Developing Responsive Websites in Drupal

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Drupal is a free, open source, content management system that enables you to easily organize, publish, and manage content. An open source development model means that people are constantly working to make sure Drupal is a cutting-edge platform that supports the latest technologies that the web has to offer.

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Drupal and Responsive Design

In the past, websites designed for mobile browsers depended on a detect and redirect mechanism, where a piece of JavaScript code would detect the type of device from which the request was made and redirect the call to a desktop version of the website (typically www.site.com) or mobile version of the website (m.site.com). However, with the advent of so many devices with a wide range of screen sizes, responsive design is a simple way of designing for all screen sizes. In this post, we will review how Drupal, a leading content management system, can implement responsive designs.

The look and feel of all Drupal websites is driven by themes. Designing custom theme requires knowledge of HTML and CSS. We will take a look at different techniques involved in responsive design and also how they apply to Drupal. Assuming we have a fixed width theme available, we will look at various mobile workflow techniques such as CSS3 media queries, fluid layouts, fluid images, responsive tables and responsive forms.

Identify Breakpoints

The first step in responsive design is to identify your break points and have a design for each   breakpoint. A breakpoint is a point where the display changes based on the screen size. We recommend having at least three different breakpoints to cater for notebook/desktop, tablets, and mobile phones. However, each individual section can have more breakpoints based on the content.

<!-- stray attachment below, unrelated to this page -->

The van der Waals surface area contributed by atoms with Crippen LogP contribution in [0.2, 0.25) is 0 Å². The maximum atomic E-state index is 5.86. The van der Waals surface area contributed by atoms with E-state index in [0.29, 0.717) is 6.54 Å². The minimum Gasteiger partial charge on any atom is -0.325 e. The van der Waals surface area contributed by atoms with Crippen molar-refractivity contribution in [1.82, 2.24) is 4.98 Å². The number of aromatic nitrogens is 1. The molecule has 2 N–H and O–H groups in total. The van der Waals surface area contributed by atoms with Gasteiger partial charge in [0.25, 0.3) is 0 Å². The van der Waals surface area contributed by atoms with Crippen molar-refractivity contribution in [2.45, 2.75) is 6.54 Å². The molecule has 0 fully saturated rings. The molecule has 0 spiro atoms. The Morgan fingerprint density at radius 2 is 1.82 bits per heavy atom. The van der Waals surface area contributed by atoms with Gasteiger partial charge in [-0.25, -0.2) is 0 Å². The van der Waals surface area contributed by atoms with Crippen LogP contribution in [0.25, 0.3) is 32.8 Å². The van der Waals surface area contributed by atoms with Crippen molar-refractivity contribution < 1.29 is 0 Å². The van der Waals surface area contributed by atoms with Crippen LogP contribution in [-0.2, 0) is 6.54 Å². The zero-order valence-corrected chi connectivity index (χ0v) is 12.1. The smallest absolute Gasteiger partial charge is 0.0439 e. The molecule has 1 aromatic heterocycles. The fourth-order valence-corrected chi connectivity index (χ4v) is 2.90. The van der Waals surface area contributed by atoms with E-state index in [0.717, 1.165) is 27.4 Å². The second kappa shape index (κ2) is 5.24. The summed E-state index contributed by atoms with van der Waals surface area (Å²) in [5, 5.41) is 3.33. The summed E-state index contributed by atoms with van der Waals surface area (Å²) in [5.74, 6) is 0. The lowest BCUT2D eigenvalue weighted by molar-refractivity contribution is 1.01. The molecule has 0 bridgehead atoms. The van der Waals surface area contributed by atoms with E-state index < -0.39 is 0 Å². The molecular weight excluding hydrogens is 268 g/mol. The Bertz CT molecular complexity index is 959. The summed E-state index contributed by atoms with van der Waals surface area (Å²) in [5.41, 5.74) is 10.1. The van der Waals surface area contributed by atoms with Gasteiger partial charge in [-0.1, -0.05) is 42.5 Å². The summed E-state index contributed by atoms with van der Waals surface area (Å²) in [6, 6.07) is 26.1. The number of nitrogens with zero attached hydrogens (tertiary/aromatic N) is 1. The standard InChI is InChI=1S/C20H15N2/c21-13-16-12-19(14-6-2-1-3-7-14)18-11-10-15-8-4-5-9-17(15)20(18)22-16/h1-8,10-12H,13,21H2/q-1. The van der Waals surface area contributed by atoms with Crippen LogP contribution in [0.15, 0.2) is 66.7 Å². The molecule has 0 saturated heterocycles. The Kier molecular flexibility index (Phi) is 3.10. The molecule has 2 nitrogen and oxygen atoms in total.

Responsive Design

The main theory behind responsive design is to make every cell and column flow together. You build columns that float next to one another and adjust widths to scale with the screen size. As the screen size becomes smaller, columns begin to shrink and then, upon hitting a breakpoint, will stack on top of each other based on the design. The following steps demonstrate how to accomplish this:

1. Change pixel-based measurements to percentage-based measurements. Typically, each individual section (Menu, Header, Body, Footer) is wrapped in a container.

Fixed Design Responsive Design
.container {

Width: 960px;

}

.container {

Width: 100%;

Max-width: 960px;

}

For elements inside the container, converting to percentages is based on a simple math and that math is Target divided by Context equals Results, or the percentage. Context is the parent element. Make sure to retain all of the decimals.

Fixed Design Responsive Design
.container .col1{

Width: 225px;

}

.container .col1{

Width: 23.4375%; /* (300 / 960) * 100 */

}

2. Convert all margins and padding from fixed width based on pixels to percentage. However, it is important to understand that the context for margins and padding is the relative parent element they are enclosed in and not the main parent container.

Fixed Design Responsive Design
.container .col1{

Margin-right: 20px;

}

.container .col1{

Margin-right: 2.08333333333333%;

/* (20 / 960) *   100 */

}

.container .col1 .some-class{

Margin-right: 15px;

}

.container .col1 .some-class{

Margin-right: 6.66666666666667 %;

/* (15 / 225) * 100   */